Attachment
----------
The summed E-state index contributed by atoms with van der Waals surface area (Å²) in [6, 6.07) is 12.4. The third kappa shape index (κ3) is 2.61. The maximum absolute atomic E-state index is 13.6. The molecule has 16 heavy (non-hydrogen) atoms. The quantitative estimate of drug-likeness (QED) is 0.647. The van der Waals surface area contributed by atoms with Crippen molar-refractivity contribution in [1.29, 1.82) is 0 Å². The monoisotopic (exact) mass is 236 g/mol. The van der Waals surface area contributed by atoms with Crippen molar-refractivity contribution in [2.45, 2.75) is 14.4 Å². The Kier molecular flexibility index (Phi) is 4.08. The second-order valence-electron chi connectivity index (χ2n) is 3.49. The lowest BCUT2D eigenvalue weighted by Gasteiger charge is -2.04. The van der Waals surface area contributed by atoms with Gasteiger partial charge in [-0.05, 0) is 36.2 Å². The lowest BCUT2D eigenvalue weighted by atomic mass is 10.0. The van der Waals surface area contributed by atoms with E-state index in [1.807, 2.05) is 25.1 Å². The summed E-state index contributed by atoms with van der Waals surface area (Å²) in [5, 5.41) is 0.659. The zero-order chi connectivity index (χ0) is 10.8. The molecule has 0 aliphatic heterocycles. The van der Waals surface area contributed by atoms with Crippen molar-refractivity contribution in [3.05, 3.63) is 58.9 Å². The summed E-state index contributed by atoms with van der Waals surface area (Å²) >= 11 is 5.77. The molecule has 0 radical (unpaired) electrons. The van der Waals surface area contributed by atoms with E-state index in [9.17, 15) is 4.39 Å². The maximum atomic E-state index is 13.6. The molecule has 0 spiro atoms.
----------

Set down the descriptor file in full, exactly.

The summed E-state index contributed by atoms with van der Waals surface area (Å²) in [6, 6.07) is 12.4. The third kappa shape index (κ3) is 2.61. The maximum absolute atomic E-state index is 13.6. The molecule has 16 heavy (non-hydrogen) atoms. The quantitative estimate of drug-likeness (QED) is 0.647. The van der Waals surface area contributed by atoms with Crippen molar-refractivity contribution in [1.29, 1.82) is 0 Å². The monoisotopic (exact) mass is 236 g/mol. The van der Waals surface area contributed by atoms with Crippen molar-refractivity contribution in [2.45, 2.75) is 14.4 Å². The Kier molecular flexibility index (Phi) is 4.08. The second-order valence-electron chi connectivity index (χ2n) is 3.49. The lowest BCUT2D eigenvalue weighted by Gasteiger charge is -2.04. The van der Waals surface area contributed by atoms with Gasteiger partial charge in [-0.05, 0) is 36.2 Å². The lowest BCUT2D eigenvalue weighted by atomic mass is 10.0. The van der Waals surface area contributed by atoms with E-state index in [1.807, 2.05) is 25.1 Å². The summed E-state index contributed by atoms with van der Waals surface area (Å²) in [5, 5.41) is 0.659. The zero-order chi connectivity index (χ0) is 10.8. The molecule has 0 aliphatic heterocycles. The van der Waals surface area contributed by atoms with Crippen molar-refractivity contribution in [3.05, 3.63) is 58.9 Å². The summed E-state index contributed by atoms with van der Waals surface area (Å²) >= 11 is 5.77. The molecule has 0 radical (unpaired) electrons. The van der Waals surface area contributed by atoms with E-state index in [9.17, 15) is 4.39 Å². The maximum atomic E-state index is 13.6. The molecule has 0 spiro atoms.